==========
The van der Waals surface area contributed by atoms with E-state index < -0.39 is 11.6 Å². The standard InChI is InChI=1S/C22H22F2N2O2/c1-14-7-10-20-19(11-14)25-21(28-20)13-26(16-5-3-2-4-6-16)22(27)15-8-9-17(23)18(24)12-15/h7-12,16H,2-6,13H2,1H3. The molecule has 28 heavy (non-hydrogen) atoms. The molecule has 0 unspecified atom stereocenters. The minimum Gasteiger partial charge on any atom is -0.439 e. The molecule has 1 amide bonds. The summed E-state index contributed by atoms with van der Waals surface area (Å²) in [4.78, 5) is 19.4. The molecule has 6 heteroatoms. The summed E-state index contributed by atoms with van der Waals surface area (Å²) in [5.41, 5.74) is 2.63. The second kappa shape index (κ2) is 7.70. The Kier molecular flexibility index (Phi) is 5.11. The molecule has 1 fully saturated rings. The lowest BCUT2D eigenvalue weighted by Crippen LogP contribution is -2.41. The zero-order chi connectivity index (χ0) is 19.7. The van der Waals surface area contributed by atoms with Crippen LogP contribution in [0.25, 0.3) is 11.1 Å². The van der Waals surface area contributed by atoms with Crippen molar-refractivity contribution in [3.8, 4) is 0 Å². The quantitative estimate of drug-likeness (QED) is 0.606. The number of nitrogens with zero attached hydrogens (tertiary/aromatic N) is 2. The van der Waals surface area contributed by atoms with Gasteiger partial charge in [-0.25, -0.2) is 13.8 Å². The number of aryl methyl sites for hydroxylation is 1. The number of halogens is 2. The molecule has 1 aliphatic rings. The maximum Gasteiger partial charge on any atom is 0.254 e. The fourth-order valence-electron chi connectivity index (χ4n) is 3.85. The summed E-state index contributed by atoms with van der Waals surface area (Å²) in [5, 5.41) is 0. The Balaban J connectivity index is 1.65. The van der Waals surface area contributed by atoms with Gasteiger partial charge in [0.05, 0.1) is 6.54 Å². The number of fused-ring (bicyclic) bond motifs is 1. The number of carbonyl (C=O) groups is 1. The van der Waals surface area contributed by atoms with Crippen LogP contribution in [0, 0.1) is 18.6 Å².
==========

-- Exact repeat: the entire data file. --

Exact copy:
The van der Waals surface area contributed by atoms with E-state index < -0.39 is 11.6 Å². The standard InChI is InChI=1S/C22H22F2N2O2/c1-14-7-10-20-19(11-14)25-21(28-20)13-26(16-5-3-2-4-6-16)22(27)15-8-9-17(23)18(24)12-15/h7-12,16H,2-6,13H2,1H3. The molecule has 28 heavy (non-hydrogen) atoms. The molecule has 0 unspecified atom stereocenters. The minimum Gasteiger partial charge on any atom is -0.439 e. The molecule has 1 amide bonds. The summed E-state index contributed by atoms with van der Waals surface area (Å²) in [4.78, 5) is 19.4. The molecule has 6 heteroatoms. The summed E-state index contributed by atoms with van der Waals surface area (Å²) in [5.41, 5.74) is 2.63. The second kappa shape index (κ2) is 7.70. The Kier molecular flexibility index (Phi) is 5.11. The molecule has 1 fully saturated rings. The lowest BCUT2D eigenvalue weighted by Crippen LogP contribution is -2.41. The zero-order chi connectivity index (χ0) is 19.7. The van der Waals surface area contributed by atoms with Crippen LogP contribution in [0.25, 0.3) is 11.1 Å². The van der Waals surface area contributed by atoms with Crippen molar-refractivity contribution in [3.8, 4) is 0 Å². The quantitative estimate of drug-likeness (QED) is 0.606. The number of nitrogens with zero attached hydrogens (tertiary/aromatic N) is 2. The van der Waals surface area contributed by atoms with Gasteiger partial charge in [-0.25, -0.2) is 13.8 Å². The number of aryl methyl sites for hydroxylation is 1. The number of halogens is 2. The molecule has 1 aliphatic rings. The maximum Gasteiger partial charge on any atom is 0.254 e. The fourth-order valence-electron chi connectivity index (χ4n) is 3.85. The summed E-state index contributed by atoms with van der Waals surface area (Å²) in [5, 5.41) is 0. The Balaban J connectivity index is 1.65. The van der Waals surface area contributed by atoms with Gasteiger partial charge in [0.05, 0.1) is 6.54 Å². The number of fused-ring (bicyclic) bond motifs is 1. The number of carbonyl (C=O) groups is 1. The van der Waals surface area contributed by atoms with Crippen LogP contribution in [0, 0.1) is 18.6 Å².